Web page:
Asked by: Miranda Caddy, London
The amount of water you lose through urinating is controlled by the Anti Diuretic Hormone (AHD, also called vasopressin). ADH causes your kidneys to extract excess water from your urine so that it can be recycled back into your body. Without any ADH at all, your kidneys would dump about 10 litres of water a day into your bladder; ADH reduces this to one or two litres.
Alcohol increases the amount you urinate because it suppresses the production of ADH. A sufficiently alcoholic drink can suppress ADH to the point where your kidneys actually excrete more water than the volume of the drink itself, and so there’s a net dehydrating effect. But the concentration of alcohol required for this increases as you get thirstier. If you just drank wine on your desert island, you would initially lose more water than you gain from wine, but as your body became more dehydrated, it would produce more ADH to compensate and you’d eventually reach an equilibrium point.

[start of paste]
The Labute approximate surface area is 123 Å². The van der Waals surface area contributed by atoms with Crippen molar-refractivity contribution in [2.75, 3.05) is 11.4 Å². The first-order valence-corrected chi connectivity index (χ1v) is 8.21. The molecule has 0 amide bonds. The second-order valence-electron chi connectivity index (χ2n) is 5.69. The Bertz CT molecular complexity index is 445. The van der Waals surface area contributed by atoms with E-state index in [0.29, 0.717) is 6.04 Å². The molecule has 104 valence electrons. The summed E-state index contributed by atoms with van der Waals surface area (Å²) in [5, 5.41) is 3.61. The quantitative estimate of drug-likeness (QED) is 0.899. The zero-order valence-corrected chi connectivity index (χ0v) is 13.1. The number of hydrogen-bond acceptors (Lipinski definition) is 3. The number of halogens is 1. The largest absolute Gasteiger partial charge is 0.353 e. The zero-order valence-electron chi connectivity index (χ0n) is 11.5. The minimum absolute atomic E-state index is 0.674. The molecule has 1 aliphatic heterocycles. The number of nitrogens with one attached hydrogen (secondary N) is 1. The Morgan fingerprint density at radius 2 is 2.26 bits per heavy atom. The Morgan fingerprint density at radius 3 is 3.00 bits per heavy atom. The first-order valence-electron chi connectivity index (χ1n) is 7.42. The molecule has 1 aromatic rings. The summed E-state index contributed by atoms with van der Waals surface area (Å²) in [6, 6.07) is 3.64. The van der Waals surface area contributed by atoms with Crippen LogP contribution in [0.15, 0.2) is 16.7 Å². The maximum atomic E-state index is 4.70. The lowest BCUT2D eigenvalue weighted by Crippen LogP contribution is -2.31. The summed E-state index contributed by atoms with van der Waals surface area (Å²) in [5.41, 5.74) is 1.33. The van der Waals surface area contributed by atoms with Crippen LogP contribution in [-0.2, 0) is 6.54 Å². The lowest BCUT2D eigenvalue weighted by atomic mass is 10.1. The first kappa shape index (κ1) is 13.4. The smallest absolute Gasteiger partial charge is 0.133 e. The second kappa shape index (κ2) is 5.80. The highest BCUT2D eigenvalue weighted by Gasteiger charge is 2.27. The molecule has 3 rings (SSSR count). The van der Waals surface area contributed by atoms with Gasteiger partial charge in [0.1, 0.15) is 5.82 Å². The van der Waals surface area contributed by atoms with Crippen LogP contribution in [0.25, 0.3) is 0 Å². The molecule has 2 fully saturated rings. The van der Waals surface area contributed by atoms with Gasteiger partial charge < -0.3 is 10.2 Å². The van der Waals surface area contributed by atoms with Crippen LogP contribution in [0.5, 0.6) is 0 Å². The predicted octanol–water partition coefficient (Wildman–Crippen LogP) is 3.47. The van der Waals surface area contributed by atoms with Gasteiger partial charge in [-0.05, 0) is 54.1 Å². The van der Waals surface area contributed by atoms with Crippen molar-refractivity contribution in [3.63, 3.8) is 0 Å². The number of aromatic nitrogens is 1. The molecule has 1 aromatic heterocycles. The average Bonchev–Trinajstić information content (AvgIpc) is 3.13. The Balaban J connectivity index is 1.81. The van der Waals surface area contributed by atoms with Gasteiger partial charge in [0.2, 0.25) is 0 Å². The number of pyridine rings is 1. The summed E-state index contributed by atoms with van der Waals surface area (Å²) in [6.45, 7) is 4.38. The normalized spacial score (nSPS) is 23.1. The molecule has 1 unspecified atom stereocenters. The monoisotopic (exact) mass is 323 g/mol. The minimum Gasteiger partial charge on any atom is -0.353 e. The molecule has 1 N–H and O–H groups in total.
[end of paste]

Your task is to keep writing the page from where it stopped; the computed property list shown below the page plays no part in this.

For the 13 per cent alcohol content of most wines, that equilibrium point would still leave you badly dehydrated (not to mention hopelessly drunk), but it should prevent you from dying of thirst. If a six-pack of beer (5 per cent alcohol) washed up next to the wine, that would be a better choice.